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Entertainment of Wednesday, 26 August 2020


Stand-up comedians relive their lives before coronavirus

Foster Romanus and Jeneral Ntatia Foster Romanus and Jeneral Ntatia

“My last performance was ‘Are We Safe’ at the National Theatre, that was my last time; I think it was in March. At the time, there were rumours that COVID-19 was in town, people were even scared to come,” renowned stage comic actor, Jeneral Ntatia recalled his “glory days”.

Life before Coronavirus was priceless. Live performance and stage play lovers had the dates of all upcoming shows marked on their calendar.

Ghanaians have grown to love comic shows and production houses have recorded quite an impressive number of audience at their show. It was good business until the unexpected outbreak of the virus in the country.

Two of Ghana’s celebrated comedians, Jeneral Ntatia and Foster Romanus tell GhanaWeb of their experiences and challenges in this COVID-19 era.

“We miss our live audience”

“Mostly when you are performing and you have the reactions of the live audience, it gives you the motivation to pull out the best but now that is gone due to COVID-19; there is no social gathering. It has really affected us, all shows have been cancelled,” Jeneral Ntetia tells GhanaWeb.

Ghanaian comedian, Foster Romanus who doubles as a TV presenter said the joy that comes with performing in a room full of people cannot be replaced by virtual comedy shows.

“When you say a joke, you ask yourself, are they laughing? You can’t hear them laugh; we are used to having people respond to our punchlines. Virtual is not really the best option.”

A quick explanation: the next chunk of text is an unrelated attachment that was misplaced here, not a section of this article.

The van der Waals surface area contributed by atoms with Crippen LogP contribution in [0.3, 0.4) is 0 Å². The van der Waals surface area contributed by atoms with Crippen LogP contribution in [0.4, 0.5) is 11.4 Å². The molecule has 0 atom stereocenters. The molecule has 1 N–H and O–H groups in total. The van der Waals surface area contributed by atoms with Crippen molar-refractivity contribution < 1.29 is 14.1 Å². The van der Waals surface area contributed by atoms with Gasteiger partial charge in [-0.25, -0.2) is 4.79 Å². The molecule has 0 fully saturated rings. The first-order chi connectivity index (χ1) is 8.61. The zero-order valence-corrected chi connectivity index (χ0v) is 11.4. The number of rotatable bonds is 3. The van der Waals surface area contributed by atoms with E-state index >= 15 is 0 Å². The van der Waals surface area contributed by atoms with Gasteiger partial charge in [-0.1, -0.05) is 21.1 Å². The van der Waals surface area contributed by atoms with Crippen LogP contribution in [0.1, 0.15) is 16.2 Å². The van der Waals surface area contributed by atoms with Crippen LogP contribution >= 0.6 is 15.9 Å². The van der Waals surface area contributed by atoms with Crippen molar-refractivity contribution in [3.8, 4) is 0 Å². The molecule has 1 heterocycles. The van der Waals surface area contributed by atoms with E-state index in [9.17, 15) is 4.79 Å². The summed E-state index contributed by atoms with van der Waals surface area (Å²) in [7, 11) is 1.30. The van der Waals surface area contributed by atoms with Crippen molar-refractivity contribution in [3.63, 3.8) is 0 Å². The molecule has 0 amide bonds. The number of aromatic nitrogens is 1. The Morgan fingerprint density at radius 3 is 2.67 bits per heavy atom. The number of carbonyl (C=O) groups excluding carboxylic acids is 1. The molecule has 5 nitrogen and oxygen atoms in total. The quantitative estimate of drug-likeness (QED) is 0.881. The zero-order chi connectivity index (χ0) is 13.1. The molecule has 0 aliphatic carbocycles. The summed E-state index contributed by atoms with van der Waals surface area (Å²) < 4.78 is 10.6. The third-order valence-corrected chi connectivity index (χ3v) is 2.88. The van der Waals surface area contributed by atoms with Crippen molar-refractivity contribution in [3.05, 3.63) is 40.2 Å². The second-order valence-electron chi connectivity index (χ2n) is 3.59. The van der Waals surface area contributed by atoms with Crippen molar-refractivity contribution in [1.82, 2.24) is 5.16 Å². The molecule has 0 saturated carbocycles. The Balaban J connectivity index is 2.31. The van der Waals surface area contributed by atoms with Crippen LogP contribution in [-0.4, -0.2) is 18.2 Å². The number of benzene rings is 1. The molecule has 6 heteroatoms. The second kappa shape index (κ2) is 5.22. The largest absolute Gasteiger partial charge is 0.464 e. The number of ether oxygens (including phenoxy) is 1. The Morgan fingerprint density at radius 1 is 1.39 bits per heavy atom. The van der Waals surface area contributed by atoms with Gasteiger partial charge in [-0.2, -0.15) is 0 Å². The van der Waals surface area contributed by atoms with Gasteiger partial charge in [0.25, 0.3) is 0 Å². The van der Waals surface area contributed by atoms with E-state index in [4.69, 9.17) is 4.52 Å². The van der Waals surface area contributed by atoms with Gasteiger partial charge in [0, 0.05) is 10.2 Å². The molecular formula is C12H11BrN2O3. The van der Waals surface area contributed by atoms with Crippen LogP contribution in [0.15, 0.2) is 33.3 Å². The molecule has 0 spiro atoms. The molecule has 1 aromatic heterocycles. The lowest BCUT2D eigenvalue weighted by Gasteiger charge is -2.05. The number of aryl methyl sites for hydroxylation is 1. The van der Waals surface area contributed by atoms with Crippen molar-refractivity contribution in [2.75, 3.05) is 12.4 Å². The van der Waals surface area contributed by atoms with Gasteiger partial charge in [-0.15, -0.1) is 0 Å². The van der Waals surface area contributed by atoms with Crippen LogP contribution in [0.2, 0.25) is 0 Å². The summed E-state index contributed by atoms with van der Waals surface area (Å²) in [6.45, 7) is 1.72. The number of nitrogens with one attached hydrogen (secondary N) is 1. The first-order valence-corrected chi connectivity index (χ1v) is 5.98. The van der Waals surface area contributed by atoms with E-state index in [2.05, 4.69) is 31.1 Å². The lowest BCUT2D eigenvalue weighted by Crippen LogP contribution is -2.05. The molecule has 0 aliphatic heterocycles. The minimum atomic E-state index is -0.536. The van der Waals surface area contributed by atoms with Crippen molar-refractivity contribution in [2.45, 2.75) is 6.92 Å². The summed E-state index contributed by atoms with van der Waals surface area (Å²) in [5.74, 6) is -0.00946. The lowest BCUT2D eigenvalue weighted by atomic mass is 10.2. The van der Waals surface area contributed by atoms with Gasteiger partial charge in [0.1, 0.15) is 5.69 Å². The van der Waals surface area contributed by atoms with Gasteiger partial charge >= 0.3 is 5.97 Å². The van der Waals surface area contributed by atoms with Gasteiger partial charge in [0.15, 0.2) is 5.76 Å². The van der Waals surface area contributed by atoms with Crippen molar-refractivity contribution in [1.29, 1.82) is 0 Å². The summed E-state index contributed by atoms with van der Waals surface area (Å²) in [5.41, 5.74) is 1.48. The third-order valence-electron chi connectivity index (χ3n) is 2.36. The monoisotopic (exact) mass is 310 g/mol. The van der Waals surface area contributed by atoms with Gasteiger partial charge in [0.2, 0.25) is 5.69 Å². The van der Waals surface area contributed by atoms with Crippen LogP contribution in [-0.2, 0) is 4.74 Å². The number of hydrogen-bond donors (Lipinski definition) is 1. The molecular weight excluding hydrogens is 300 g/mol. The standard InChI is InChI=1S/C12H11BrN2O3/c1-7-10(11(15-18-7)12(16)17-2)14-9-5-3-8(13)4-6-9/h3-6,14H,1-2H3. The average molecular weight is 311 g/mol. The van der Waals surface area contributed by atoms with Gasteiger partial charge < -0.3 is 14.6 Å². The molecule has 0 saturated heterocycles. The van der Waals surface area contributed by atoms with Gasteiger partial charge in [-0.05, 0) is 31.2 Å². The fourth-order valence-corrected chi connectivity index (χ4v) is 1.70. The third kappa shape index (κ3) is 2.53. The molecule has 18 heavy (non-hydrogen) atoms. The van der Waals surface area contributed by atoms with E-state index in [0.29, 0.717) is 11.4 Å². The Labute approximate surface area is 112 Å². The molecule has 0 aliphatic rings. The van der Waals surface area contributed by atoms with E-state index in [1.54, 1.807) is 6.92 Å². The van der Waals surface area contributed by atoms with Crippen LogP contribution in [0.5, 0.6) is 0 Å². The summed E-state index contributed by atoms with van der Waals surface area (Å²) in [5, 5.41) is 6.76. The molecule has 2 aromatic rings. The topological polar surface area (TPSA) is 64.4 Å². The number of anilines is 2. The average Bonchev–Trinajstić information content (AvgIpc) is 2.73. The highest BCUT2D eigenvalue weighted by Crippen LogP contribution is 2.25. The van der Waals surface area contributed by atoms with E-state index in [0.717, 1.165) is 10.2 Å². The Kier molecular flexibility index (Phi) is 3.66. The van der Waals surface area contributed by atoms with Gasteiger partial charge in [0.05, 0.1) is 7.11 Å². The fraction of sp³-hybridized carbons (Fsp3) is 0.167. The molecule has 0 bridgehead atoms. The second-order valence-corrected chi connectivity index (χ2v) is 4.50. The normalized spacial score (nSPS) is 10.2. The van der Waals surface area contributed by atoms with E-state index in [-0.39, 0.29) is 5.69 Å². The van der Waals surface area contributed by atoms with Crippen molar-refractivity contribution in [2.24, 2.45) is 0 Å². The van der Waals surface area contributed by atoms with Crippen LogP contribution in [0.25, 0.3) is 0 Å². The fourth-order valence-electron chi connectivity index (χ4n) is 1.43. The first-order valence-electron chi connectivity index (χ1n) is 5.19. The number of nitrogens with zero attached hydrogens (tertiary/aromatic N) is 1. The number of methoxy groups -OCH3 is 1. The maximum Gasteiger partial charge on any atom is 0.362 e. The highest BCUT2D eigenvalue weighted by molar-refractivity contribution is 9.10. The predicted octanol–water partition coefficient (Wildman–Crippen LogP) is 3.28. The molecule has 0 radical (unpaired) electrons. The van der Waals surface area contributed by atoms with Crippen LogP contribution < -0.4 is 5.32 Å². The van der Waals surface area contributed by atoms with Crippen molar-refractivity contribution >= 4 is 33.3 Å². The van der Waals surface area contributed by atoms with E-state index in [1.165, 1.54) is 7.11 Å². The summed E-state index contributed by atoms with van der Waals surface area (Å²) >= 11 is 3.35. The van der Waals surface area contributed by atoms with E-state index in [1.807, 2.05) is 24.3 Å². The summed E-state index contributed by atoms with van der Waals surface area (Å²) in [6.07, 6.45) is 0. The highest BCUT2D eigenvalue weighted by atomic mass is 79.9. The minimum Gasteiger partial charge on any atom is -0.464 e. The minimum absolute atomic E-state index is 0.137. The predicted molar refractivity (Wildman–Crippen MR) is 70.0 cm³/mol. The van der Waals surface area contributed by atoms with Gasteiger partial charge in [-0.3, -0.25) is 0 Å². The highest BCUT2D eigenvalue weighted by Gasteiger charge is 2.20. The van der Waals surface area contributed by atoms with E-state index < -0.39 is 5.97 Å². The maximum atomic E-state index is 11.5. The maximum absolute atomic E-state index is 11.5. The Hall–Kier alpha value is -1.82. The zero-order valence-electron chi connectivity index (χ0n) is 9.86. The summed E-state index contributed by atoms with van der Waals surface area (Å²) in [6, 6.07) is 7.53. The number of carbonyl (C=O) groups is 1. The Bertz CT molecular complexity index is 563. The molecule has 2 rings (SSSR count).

Ghana, like many other countries who have been hit by the Coronavirus, has had some of its hard-hit regions going under lockdown.

Despite the current ease in restrictions, there is still a ban on social gathering. Theatres, cinema’s and the night clubs remain closed.

“Be creative or lose out”

Instead of waiting for the virus to die-off, creatives in the stage play and comedy industry are devising new ways to reach their audience.

Jeneral Ntetia tells GhanaWeb that sponsors are turning away from sponsoring their shows because they believe that their virtual shows are not attracting the millions of viewers that they previously had.

This only means that more has to be done to survive in this desperate time.

“If you are not creative, you will just be in the house and not be able to do anything. The virus has really affected us, we cannot play our shows at the National Theater, it is really bad but then you just have to be creative to come up with something that will get you going. For instance, we are doing virtual plays now which is an alternative to the stage plays that we do but here we don’t have the live audience to add to the things that we do. The energy is mostly not there but you have to push yourself to the limit that you feel that people watching on social media do enjoy and have fun,” he tells.

“Counting our lose”

“I will not be able to speak for other production houses… but normally, when we stage a play and it goes very well, we will be looking at a profit of about GH¢30,000 when you get a full house, that also comes with sponsorship. Now we are not staging those plays it is like we are losing close to that amount of money,” said Jeneral Ntatia.

Foster Romanus recounted that he last performed in March just before Accra and parts of Kumasi went into lockdown.

He adds that the virus has taken a toll on their business explaining that “Due to the virus, almost every booking that we had already agreed on was to be cancelled. Those that we had processed had to be put on hold and monies refunded. We lost huge monies…Coronavirus affected the arts in general, it’s not just comedy, music, poetry, theatre and the rest… Most of us do MC on the side, all the weddings were also put on hold.”